Washington largely ignored Facebook during the company’s early years, viewing it as a popular fad among college kids, who didn’t vote anyways. But all that changed after the 2008 election, when young people turned out to vote in droves, mobilized in large part by social media. Suddenly every politician was scrambling to get on Facebook and integrate it into their own campaigns. Now Facebook, valued at $184 billion, has become one of the most powerful companies in Washington, as seen in part by their massive lobbying expenditures.
In 2013, Facebook spent $6.4 million on lobbying – a 68 percent increase from what they had spent the year before, and nearly six time what they spent the year before that in 2011. As a result, last year Facebook became the fifth biggest K Street spender in the internet industry, a distinction they are on track to beat this year, having spent $2.7 million in the first quarter alone, the most the company has ever spent in single quarter since they’ve starter their lobbying operations. Their second quarter spending, released this week, was at $2.1 million.
Based on spending for the first quarter of 2014, Facebook is the second biggest lobbying spender behind Google, which has consistently spent millions more than Facebook. However, Facebook continues to barrel ahead of other social media companies. Twitter only began their lobbying operations last year, and has only spent $140,000 so far this year. LinkedIn as spent $90,000 for the year so far.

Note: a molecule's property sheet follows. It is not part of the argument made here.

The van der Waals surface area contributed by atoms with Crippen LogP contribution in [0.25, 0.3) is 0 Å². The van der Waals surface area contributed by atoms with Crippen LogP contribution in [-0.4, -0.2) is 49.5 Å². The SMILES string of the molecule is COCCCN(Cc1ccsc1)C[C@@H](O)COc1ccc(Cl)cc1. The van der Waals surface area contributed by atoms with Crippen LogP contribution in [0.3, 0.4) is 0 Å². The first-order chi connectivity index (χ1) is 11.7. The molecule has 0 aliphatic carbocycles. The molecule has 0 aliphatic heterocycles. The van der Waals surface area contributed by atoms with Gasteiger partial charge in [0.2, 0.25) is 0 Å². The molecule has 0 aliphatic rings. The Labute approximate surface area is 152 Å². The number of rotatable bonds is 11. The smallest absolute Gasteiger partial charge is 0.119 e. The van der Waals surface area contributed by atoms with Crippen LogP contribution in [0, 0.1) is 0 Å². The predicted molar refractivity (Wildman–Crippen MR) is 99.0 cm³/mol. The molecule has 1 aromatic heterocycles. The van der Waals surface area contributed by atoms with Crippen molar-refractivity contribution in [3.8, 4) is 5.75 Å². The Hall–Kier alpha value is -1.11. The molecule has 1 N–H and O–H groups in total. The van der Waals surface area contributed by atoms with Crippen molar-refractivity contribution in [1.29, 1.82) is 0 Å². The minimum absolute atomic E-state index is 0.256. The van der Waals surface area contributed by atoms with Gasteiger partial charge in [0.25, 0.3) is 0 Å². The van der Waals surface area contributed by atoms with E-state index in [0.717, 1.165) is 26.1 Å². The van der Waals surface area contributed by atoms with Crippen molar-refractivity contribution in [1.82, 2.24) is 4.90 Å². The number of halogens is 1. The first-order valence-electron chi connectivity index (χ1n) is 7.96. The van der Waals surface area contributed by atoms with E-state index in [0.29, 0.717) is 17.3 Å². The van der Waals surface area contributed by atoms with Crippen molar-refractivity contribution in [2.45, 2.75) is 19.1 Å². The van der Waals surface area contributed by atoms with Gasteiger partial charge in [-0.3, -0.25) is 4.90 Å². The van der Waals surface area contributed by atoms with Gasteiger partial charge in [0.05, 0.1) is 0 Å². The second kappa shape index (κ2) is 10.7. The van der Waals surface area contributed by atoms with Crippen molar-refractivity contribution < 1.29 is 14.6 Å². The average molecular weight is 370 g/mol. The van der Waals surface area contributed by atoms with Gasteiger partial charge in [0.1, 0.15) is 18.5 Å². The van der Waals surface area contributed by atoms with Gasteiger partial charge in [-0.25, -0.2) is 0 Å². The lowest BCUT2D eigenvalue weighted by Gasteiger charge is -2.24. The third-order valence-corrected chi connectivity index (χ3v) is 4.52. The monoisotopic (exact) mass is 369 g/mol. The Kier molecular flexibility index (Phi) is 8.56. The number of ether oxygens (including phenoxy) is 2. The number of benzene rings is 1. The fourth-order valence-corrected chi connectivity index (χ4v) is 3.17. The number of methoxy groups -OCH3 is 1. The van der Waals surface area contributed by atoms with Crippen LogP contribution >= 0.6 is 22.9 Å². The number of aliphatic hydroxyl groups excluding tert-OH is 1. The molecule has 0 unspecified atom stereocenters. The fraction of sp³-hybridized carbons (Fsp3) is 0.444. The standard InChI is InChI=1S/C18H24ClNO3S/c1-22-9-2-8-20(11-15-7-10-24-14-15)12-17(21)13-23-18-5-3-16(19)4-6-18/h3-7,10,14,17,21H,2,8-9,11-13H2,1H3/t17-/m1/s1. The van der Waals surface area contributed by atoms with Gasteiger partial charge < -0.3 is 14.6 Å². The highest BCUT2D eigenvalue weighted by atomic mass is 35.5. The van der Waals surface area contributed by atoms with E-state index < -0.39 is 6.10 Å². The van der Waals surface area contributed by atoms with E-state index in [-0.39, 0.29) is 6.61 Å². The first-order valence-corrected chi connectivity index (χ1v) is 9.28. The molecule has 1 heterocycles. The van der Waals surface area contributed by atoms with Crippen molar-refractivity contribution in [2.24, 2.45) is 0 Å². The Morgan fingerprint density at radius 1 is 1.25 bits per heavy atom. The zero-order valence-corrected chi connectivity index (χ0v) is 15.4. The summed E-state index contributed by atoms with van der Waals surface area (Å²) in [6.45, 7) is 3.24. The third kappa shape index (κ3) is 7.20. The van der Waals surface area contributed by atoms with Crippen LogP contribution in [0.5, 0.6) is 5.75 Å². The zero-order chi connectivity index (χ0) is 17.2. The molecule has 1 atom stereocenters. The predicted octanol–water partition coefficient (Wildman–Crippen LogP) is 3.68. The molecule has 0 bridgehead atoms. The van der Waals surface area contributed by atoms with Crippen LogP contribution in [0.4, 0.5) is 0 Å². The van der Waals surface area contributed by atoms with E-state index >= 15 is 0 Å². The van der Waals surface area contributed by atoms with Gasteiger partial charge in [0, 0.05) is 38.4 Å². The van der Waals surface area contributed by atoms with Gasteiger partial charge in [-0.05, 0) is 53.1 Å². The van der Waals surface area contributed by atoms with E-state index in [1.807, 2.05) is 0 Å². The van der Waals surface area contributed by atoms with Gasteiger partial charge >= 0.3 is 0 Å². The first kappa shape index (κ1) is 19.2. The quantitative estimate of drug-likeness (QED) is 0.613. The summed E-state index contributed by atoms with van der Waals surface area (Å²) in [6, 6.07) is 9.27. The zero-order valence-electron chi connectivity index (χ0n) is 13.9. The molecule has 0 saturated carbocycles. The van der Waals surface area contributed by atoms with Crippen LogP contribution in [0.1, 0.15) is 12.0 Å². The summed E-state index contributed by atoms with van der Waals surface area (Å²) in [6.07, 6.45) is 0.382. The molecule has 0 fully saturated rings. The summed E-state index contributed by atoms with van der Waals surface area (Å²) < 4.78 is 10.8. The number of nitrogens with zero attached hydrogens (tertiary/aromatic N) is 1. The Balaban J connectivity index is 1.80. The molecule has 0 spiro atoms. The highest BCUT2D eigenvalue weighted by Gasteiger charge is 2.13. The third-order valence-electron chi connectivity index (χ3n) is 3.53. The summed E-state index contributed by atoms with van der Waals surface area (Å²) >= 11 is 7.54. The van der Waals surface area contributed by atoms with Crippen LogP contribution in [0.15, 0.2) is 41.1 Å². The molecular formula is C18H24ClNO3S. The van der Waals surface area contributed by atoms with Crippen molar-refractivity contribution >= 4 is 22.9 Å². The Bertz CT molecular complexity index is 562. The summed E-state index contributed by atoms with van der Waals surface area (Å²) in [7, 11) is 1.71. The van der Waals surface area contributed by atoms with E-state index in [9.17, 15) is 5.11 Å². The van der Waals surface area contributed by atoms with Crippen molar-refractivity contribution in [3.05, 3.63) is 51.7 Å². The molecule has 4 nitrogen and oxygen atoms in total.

Facebook’s growing lobbying presence is due in a large part to the company’s increasingly diverse political interests. While the company began lobbying on typical internet interests such as net neutrality, it now lobbies on issues like online privacy, immigration reform, and national security – issues that have taken top billing on Capitol Hill due to the growing integration of technology and public policy.
Also suggestive of Facebook’s lobbying growth is the fact that even when adding issues to its lobbying roster, the company has retained most of their lobbyists in-house. The contracts Facebook does hold on K Street, with large firms like Squire Patton Boggs, Steptoe & Johnson and Elmendorf Ryan, only accounted for $240,000, which only about 10 percent of the company’s spending for the quarter.
With internet issues, including privacy and net neutrality bound to play only an increasingly important role on Capitol Hill, Facebook’s lobbying will likely show no signs of slowing down. Immigration reform, which has become a major priority for Silicon Valley as well as being a pet project for Facebook CEO Mark Zuckerberg, will likely be put back on the table after midterm elections, which will only increase the tech sector’s lobbying investments.